"He [Napoleon] was vastly outnumbered," the historian writes, "but his bearing, standing calmly under fire as the Russian shells struck men all around him, seems to have impressed not only his men but the enemy. Miloradovich moved back from the road, leaving it open for Davout to march through. And Kutuzov resisted the entreaties of Toll, Konovnitsin, Bennigsen and Wilson, who could all see that the Russians were in a position to encircle Napoleon and overwhelm him by sheer might of numbers, ending the war there and then". 


1. Armand de Caulaincourt, At Napoleon's Side in Russia (Enigma Books, 2008) at pages 185.

2. Adam Zamoyski, Moscow 1812. Napoleon’s Fatal March, (New York 2004) at page 422. 

November 14 1812: Hobhouse, Dr. Johnson and Gibbon

On November 14 1812, John Cam Hobhouse has an interesting dinner conversation with  John de Grenier Fonblanque, who in his youth had met Dr. Johnson. On this day Hobhouse writes in his diary  about the encounter and later some other anecdotes involving the historian Edward Gibbon:
On Thursday night at Reilly’s, a drunken fellow, one Fonblanque, a King’s Counsel, addressed himself to my father and me with several impertinencies. I find him to have gone half-distracted with poverty He met Dr Johnson once in  a post-coach going to Oxford. Johnson was reading a little Æschylus, great part of the way. Johnson complained that a gentleman who had sat opposite him and had left the coach, had not spoken  to him, which, said he, it was his place to do. “Perhaps,” said Fonblanque (then a boy), “he was more modest than I, and after seeing that you did not answer me freely, was abashed.” – “Sir,” said Johnson, “I stand corrected.”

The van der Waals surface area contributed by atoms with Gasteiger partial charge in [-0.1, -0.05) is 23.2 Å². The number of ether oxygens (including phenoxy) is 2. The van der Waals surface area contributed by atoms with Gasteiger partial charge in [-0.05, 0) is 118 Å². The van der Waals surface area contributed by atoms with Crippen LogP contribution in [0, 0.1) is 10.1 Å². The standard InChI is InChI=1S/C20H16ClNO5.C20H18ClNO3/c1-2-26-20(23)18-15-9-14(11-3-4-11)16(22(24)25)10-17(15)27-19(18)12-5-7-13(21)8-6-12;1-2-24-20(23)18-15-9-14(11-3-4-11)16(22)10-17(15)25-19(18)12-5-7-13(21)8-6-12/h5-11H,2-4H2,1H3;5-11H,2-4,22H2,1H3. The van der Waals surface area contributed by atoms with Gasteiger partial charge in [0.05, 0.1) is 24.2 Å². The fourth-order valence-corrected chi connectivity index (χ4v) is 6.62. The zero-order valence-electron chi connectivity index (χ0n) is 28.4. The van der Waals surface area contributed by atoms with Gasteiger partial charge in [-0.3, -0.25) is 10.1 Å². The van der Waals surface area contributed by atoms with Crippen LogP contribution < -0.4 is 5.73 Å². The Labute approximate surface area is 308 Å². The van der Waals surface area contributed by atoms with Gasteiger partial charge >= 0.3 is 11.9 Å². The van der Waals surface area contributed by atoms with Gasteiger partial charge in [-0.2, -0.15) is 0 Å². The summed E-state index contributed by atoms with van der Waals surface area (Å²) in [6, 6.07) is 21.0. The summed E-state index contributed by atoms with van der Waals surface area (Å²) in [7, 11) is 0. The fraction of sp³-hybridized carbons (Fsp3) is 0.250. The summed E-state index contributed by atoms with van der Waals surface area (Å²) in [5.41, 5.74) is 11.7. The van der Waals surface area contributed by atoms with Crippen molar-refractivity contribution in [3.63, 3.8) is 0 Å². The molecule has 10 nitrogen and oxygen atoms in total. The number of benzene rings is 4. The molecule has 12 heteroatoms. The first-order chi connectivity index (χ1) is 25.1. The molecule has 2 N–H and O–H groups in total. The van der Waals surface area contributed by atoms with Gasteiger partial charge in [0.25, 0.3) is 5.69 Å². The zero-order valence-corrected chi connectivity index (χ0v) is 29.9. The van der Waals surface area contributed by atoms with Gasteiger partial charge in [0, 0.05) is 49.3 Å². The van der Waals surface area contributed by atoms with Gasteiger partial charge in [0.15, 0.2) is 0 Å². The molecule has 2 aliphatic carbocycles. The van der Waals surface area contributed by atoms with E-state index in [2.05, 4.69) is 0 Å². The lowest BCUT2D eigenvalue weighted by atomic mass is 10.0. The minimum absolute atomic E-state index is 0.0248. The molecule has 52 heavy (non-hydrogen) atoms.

November 14 1812: Lady Caroline's Terrors

On November 14, 1812, Lord Byron again writes to Lady Melbourne and again what concerns him most is the dreaded arrival of Lady Caroline Lamb in London from Ireland. Lady Caroline is "threatening if some unexpressed or unintelligible wish (about a picture I believe) is not complied with to visit Eywood in all her terrors".  Caroline is now obsessed with getting Byron's  portrait. Byron fears his peaceful time in Eywood with Lady Oxford will be disturbed by her.  He is enjoying the quiet contentment in the arms of Lady Oxford. He also appears to have reconciled himself to not marrying Annabella Milbanke. He writes: "I congratulate A– & myself on our mutual escape. – That would have been but a cold collation, & I prefer hot suppers".

Byron's letter is reproduced below.

November 13 1812: Brock is Captured

On November 13, 1812, S.T. Anderson writes to the Secretary of Navy to advise that the Growler has captured the British sloop Elizabeth, and that on board was Captain James Brock.  Anderson misidentifies Captain James Brock as Isaac Brock's brother, when in fact he was his first cousin.  James was returning his cousin's belongings on the Elizabeth when the vessel was captured.  Every sailor with a claim to Brock's belongings as  a prize waived his right to them.  James Brock was later paroled and allowed to return to Upper Canada with his cousin’s belongings. Anderson's letter reads:
S. T. Anderson to the Secretary of the Navy Sackett's Harbor, 13th Nov., 1812, at night.
Sir,—Since the enclosed letter from the Commodore was written the Growler has returned with a prize, and in her Capt. Brock, brother to the late General of that name, with the baggage of the latter. By the prize we learned that the Earl of Moira was off the False Ducks, and the Commodore has put off in a snow storm in the hope of cutting her off from Kingston.